The Psychology behind Scams

Since coming to work for BBB, I’ve spoken to numerous people who were victims of scams. Most of these schemes involved money – some people were out a hundred or so, others were out thousands of dollars – or identity theft. The people that fall for scams are no different than my friends and me.

Scam Blog Post
Image courtesy of Stuart Miles at FreeDigitalPhotos.net

The emails I receive from Nigerian princes or lotteries promising millions of dollars are deleted, but I’ve hesitated when receiving messages from what appears to be my bank or credit card company. I’ve wanted to click on the email, but I’ve learned to just delete. I’m also tempted to click on ads I see on social media because they are so tailored to my online viewing by marketers. I want to click on friend’s Facebook posts where they ‘liked’ a video that I may want to see. Often though, these clicks can put malware on my computer or take me to websites that aren’t legit. I know that, but it is tempting – even for me. Imagine an elderly person who isn’t online savvy.

Many people find it hard to believe that others have fallen victim to any of the Nigerian email scams. A Microsoft Researcher, Cormac Herley, believes that by sending these types of emails full of misspellings and incorrect language, the scammers are weeding out all but the most gullible (http://research.microsoft.com/apps/pubs/default.aspx?id=167719). If a scammer needs to spend time manipulating a victim, he only wants those who are most susceptible to their exploitation. They are looking for the most gullible, not the smartest victims.

Many scammers target seniors in several common schemes. Their investment is normally just the cost of buying lists and installing computer-based phone lines and voice mail. Often, the con artists are operating from out of the country. Lottery, romance (online dating websites), charity, investment, home repair and grandparent scams most often target seniors, but there are many victims not in this demographic.

Scammers use a psychology of manipulation. They gain a victim’s trust by asking personal questions to find emotional triggers that they’ll use to operate their con. First, they may play on a victim’s sympathies: medical bills to be paid for children in the hospital or disaster victims. Second, con artists want victims to make an impulsive decision. There’s normally some sort of time limit (this offer will expire), it’s a limited quantity or only a few people were selected so you must act immediately. Another manipulation is that they often convince their prey not to talk to family members, their banks or others. They may convince the victim that friends and family are lying to them and that the scammer is their only friend. They are in essence separating the victim from his/her support network.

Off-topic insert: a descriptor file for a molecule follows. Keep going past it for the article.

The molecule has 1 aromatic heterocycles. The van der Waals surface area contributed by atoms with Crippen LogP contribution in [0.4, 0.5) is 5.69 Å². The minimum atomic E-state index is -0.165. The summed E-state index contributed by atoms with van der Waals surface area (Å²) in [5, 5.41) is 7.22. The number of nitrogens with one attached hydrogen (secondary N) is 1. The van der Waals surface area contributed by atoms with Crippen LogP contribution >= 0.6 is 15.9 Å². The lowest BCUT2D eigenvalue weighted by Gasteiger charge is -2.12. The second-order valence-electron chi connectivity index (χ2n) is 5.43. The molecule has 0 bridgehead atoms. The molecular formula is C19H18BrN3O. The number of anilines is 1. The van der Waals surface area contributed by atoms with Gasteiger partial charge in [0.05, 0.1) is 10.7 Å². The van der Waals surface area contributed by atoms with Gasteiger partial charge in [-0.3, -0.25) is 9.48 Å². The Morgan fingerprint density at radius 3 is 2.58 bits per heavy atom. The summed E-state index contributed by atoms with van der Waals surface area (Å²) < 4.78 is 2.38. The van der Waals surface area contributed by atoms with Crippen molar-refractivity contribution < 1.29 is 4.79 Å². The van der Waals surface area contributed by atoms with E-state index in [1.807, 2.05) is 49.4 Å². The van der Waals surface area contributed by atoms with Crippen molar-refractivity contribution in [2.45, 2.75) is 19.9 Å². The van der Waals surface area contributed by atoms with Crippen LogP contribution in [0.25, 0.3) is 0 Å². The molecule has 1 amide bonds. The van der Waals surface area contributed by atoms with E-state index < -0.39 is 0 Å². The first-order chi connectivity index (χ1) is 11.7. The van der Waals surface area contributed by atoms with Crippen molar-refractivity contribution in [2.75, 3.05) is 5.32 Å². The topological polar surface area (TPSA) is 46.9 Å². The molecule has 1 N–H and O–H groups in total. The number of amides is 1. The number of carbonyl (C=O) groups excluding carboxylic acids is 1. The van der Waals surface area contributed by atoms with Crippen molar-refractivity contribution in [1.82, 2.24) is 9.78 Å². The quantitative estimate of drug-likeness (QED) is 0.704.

If these methods eventually stop working, scammers may use threats and intimidation. They may tell the victim that they are sending someone to their home or to harm a family member. I spoke to one victim who started pawning his household items once he ran out of cash in order to keep paying the scammer because of threats of physical harm. His family finally put a stop to the scam.

Even short-term schemes use the threat of lawsuits or arrests to con money from victims: a common ploy is to call victims and tell them they’ve missed jury duty or owe parking fines. If payment isn’t made, police will be sent to arrest them. Very little can be done to recapture money that has been wired or put on a green dot card. The recipient is anonymous and can be anywhere in the world – the scammer is untraceable. Cash sent by Western Union or Moneygram to a specific location can actually be picked up at any agent office.

There are steps that can be taken to avoid being scammed:

  • Ignore any unsolicited calls or emails. It’s okay to hang up the phone! Don’t even start a conversation because scammers are good at manipulation. And just delete any emails where you are unsure of the source.
  • Don’t act impulsively. Do not allow anyone to influence you into a decision by giving you a time limit or other restrictions. Do talk to friends and family.
  • Always protect your personal information. Don’t fill out any questionnaires or contest entries online. Never give your credit card, bank account, social security, driver’s license numbers or any other personal information over the phone or online if you didn’t initiate the contact.

Always request written information about the product, service or charity. If you receive an unsolicited call, email or knock at the door, do not be pushed into making a hurried decision.

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